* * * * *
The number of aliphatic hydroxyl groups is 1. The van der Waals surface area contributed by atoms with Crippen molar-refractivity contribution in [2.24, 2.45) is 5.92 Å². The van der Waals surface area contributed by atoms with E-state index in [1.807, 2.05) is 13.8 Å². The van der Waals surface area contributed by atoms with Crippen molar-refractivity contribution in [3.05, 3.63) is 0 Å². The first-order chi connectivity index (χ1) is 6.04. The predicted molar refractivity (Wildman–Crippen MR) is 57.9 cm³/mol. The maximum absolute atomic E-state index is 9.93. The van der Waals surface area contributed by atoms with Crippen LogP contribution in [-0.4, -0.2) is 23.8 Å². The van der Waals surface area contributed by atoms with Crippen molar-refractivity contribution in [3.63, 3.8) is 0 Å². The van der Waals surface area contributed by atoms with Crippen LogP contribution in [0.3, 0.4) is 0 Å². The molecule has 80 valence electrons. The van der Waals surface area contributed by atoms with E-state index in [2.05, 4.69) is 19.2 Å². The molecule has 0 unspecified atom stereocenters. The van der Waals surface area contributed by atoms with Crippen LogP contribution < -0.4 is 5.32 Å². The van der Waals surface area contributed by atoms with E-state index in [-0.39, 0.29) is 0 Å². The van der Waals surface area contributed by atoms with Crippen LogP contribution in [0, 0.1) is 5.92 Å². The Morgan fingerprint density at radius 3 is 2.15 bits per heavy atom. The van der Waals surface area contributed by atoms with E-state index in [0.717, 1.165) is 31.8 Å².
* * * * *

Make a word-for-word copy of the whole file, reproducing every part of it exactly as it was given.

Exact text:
The number of aliphatic hydroxyl groups is 1. The van der Waals surface area contributed by atoms with Crippen molar-refractivity contribution in [2.24, 2.45) is 5.92 Å². The van der Waals surface area contributed by atoms with E-state index in [1.807, 2.05) is 13.8 Å². The van der Waals surface area contributed by atoms with Crippen molar-refractivity contribution in [3.05, 3.63) is 0 Å². The first-order chi connectivity index (χ1) is 6.04. The predicted molar refractivity (Wildman–Crippen MR) is 57.9 cm³/mol. The maximum absolute atomic E-state index is 9.93. The van der Waals surface area contributed by atoms with Crippen LogP contribution in [-0.4, -0.2) is 23.8 Å². The van der Waals surface area contributed by atoms with Crippen molar-refractivity contribution in [3.63, 3.8) is 0 Å². The van der Waals surface area contributed by atoms with Crippen LogP contribution in [0.3, 0.4) is 0 Å². The molecule has 80 valence electrons. The van der Waals surface area contributed by atoms with E-state index in [2.05, 4.69) is 19.2 Å². The molecule has 0 unspecified atom stereocenters. The van der Waals surface area contributed by atoms with Crippen LogP contribution < -0.4 is 5.32 Å². The van der Waals surface area contributed by atoms with E-state index in [-0.39, 0.29) is 0 Å². The van der Waals surface area contributed by atoms with Crippen LogP contribution in [0, 0.1) is 5.92 Å². The Morgan fingerprint density at radius 3 is 2.15 bits per heavy atom. The van der Waals surface area contributed by atoms with E-state index in [0.717, 1.165) is 31.8 Å².